Speaking at the demonstration, Cakir told AFP that "the recent events in Turkey, the corruption scandals, the killings of members of religious minorities, show ... yet again the need for our mobilization".

Story continues below…

Erdogan's long-scheduled Germany visit has sparked controversy for days, and Chancellor Angela Merkel this week urged the premier to show "a sense of responsibility and sensitivity" while there.

Top-selling daily Bild in an open letter referred to Erdogan's recent controversial policies, such as blocking Twitter and YouTube, and wrote: "Erdogan, you're not welcome here! ... We do not want politicians like you."

Cologne mayor Juergen Roters said "this election stop by the Turkish prime minister is a provocation", while the head of the Association of German Turks, Safter Cinar, told AFP he hoped Erdogan would strike a "conciliatory tone".

Erdogan's speech was officially to mark the 10th anniversary of the AKP's sister organisation in Germany, the UETD, but was widely seen as a campaign rally.

In August presidential elections, in which Erdogan is expected to run, some 2.6 million overseas Turks will be allowed to vote abroad for the first time - including about 1.5 million in Germany.

For more news from Germany, join us on Facebook and Twitter.

Your comments about this article

Today's headlines
Babies and corpses turning up in record numbers
Photos: DPA

Germany is experiencing a mini baby boom - but a veritable "death boom" is more than balancing out the score sheet.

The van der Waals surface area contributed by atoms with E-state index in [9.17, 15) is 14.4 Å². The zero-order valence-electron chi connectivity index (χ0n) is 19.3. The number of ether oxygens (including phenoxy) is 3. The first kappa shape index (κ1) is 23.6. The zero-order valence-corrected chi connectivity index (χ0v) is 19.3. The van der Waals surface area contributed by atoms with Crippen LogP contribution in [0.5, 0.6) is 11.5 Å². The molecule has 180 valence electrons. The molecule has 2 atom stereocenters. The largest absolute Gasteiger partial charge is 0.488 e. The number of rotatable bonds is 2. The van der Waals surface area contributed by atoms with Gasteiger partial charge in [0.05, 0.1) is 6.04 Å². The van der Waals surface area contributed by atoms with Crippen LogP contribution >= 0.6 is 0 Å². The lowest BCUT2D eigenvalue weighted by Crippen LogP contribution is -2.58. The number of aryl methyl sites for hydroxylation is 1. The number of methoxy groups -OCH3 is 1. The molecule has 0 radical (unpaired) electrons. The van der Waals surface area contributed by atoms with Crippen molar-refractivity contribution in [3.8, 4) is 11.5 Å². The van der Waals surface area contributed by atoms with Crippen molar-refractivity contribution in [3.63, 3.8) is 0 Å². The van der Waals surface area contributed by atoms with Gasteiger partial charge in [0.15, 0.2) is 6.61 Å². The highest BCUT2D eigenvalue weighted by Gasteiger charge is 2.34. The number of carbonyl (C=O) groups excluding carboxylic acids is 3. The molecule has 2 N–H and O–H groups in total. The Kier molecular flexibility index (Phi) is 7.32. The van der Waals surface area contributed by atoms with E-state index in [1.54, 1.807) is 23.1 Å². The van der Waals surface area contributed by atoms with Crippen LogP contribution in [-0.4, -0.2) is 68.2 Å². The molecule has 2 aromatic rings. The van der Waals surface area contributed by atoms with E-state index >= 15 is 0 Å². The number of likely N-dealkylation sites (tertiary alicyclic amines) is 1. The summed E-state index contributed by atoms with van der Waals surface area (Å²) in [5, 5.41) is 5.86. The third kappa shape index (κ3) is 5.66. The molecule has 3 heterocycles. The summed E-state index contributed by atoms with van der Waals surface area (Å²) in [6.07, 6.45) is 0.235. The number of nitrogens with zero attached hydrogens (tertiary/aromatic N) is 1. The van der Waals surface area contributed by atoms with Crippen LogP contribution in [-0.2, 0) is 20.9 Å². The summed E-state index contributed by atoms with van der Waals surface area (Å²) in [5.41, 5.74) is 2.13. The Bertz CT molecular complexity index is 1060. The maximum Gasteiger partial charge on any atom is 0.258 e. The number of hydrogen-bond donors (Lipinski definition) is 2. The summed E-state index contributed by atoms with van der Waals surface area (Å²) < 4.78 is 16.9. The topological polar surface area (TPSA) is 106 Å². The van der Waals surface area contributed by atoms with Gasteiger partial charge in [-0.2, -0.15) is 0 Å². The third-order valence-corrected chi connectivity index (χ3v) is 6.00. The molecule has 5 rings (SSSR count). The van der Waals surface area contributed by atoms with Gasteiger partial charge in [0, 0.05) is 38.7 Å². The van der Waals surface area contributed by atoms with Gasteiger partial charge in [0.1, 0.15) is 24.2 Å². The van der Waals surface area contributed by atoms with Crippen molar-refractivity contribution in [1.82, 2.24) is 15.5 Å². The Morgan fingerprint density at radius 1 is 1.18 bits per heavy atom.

Monsanto still 'open' to deal with German chemical giant
An Indian Monsanto farmer seen at work in 'Sweet Corn' field at Monsanto Bangalore Centre. Photo: EPA.

Monsanto said on Wednesday it was still open to a potential merger with Bayer, or to another big deal, as it reported lower earnings due to a tough agricultural market.

Shock birthday party attack at campsite leaves one dead
A broken fence posts found at the campsite. Photo: DPA.

Violence erupted at a campsite birthday party in Lower Saxony leaving one dead, police reported on Wednesday.

Trabi totalled on Autobahn after skidding on snail slime
Photo: Paderborn police

A vintage East German "Trabi" car has come unstuck after its driver hit a snail trail on the Autobahn.

Munich 'to spend extra €2.2m' on Oktoberfest security
Oktoberfest in Munich, 2014. Photo: DPA.

After terror attacks in Paris, Brussels and most recently Istanbul, Munich could spend nearly €3 million more on security and other measures - but terrorism isn't the only concern: the biggest fear is overcrowding.

The Local List
Six ways to make this Munich summer one to remember
The Kocherlball in the English Garden. Photo: DPA